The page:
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September 29, 2013 1:08 pm

Iranian Foreign Minister Javad Zarif Equates Israel-Palestinian Relations With Holocaust

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Iranian foreign minister Mohammad Javad Zarif. Photo: WikiCommons.

Iranian foreign minister Mohammad Javad Zarif. Photo: WikiCommons.

Iran’s foreign minister Javad Zarif drew a parallel between Israel’s relations with the Palestinians and the Holocaust, in an interview with ABC News’s George Stephanopoulos on Sunday.

Questioned about his country’s longtime promotion of Holocaust denial and minimization, Zarif referred to the Holocaust by name, saying “the Holocaust is not a myth,” and claimed, “Nobody is talking about the myth.”

“The point is,” he followed up, “we condemn the killing of innocent people, whether it happened in Nazi Germany or whether it’s happening in Palestine. One crime, however heinous — and holocaust was a heinous crime, it was a genocide, it must never be allowed to be repeated.”

“But that crime cannot be, and should not be, a justification to trample the rights of the Palestinian people for 60 years,” Zarif added.

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Confronted by Stephanopoulos about a statement on the website of Iran’s supreme leader Ayatollah Khamenei referring to “the myth of the massacre of the Jews known as the Holocaust,” Zarif blamed mistaken translation.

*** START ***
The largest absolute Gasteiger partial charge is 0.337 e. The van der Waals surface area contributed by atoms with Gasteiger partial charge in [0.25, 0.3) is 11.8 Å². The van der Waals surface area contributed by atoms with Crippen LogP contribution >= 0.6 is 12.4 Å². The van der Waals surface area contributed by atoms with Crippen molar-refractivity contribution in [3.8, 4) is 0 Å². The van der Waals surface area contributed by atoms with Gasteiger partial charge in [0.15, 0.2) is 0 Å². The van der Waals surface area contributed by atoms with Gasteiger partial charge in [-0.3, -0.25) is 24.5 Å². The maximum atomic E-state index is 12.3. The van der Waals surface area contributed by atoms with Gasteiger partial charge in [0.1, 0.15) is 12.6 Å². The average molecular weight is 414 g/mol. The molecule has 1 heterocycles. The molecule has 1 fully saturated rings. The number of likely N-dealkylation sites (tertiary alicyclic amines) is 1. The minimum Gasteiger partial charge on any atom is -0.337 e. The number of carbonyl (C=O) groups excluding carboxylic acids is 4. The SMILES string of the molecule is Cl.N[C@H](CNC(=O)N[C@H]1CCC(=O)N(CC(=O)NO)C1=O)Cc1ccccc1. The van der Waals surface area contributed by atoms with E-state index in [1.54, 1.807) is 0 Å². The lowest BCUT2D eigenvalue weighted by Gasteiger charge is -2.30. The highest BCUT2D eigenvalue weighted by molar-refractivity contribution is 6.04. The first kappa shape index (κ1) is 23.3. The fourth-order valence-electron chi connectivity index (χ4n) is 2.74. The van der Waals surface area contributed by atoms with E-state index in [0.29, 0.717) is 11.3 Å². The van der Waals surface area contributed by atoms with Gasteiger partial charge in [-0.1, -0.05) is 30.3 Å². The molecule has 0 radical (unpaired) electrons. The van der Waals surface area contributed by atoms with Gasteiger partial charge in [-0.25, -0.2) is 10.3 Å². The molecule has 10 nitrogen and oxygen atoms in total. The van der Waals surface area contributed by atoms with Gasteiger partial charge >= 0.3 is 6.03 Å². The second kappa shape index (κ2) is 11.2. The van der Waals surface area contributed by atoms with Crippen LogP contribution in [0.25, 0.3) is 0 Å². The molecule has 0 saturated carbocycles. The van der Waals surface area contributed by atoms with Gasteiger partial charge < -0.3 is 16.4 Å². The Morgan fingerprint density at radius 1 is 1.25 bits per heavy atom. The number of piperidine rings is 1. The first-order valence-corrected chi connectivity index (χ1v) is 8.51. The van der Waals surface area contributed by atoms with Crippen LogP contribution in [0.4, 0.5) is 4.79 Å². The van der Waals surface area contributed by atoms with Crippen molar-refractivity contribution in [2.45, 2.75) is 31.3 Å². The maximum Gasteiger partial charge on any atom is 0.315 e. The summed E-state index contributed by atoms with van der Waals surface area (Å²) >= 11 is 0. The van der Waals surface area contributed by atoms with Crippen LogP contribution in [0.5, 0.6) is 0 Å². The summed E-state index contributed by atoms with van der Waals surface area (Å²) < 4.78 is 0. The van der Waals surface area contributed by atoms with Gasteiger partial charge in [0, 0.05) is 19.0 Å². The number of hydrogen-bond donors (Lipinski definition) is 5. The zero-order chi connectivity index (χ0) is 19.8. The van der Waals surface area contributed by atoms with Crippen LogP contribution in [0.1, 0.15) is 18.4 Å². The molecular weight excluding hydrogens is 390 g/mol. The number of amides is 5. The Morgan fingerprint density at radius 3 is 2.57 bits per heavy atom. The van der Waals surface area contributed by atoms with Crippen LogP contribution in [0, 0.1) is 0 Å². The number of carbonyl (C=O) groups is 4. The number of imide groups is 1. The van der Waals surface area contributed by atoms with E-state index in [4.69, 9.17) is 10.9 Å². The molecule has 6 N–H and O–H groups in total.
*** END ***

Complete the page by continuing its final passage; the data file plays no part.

“If it said it, it’s a bad translation,” he claimed. “And it is translated out of context that they have, they are using it. He was talking about the reaction to somebody talking about the historical incident and requiring research about that historical incident and said, what is it that people are so upset that somebody is simply asking that we should do some studies of that.”

The interview with Zarif follows a widely reported incident Wednesday in which Iran’s president Hassan Rouhani was reported to have acknowledged the Holocaust in an interview with CNN. The network was later accused of “fabricating” parts of the interview and adding the word “Holocaust,” among other conciliatory phrases, to its translation.

According to the European Union’s working definition of Antisemitism, “drawing comparisons of contemporary Israeli policy to that of the Nazis,” is considered to be anti-Semitic.

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